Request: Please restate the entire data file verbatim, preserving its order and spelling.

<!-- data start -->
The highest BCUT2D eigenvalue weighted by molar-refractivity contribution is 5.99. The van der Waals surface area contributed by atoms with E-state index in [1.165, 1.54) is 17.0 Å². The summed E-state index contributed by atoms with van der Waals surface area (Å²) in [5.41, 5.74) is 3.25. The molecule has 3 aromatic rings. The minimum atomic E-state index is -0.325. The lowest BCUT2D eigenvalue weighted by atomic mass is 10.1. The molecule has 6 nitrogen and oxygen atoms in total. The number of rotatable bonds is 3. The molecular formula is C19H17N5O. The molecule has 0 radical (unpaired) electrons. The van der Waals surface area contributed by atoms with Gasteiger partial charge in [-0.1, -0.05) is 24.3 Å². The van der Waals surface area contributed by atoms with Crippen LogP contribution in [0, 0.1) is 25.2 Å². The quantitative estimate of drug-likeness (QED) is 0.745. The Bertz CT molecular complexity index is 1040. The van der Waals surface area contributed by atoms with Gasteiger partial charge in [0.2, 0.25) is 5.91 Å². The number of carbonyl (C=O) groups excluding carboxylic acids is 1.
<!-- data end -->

The highest BCUT2D eigenvalue weighted by molar-refractivity contribution is 5.99. The van der Waals surface area contributed by atoms with E-state index in [1.165, 1.54) is 17.0 Å². The summed E-state index contributed by atoms with van der Waals surface area (Å²) in [5.41, 5.74) is 3.25. The molecule has 3 aromatic rings. The minimum atomic E-state index is -0.325. The lowest BCUT2D eigenvalue weighted by atomic mass is 10.1. The molecule has 6 nitrogen and oxygen atoms in total. The number of rotatable bonds is 3. The molecular formula is C19H17N5O. The molecule has 0 radical (unpaired) electrons. The van der Waals surface area contributed by atoms with Gasteiger partial charge in [-0.1, -0.05) is 24.3 Å². The van der Waals surface area contributed by atoms with Crippen LogP contribution in [0, 0.1) is 25.2 Å². The quantitative estimate of drug-likeness (QED) is 0.745. The Bertz CT molecular complexity index is 1040. The van der Waals surface area contributed by atoms with Gasteiger partial charge in [0.2, 0.25) is 5.91 Å². The number of carbonyl (C=O) groups excluding carboxylic acids is 1.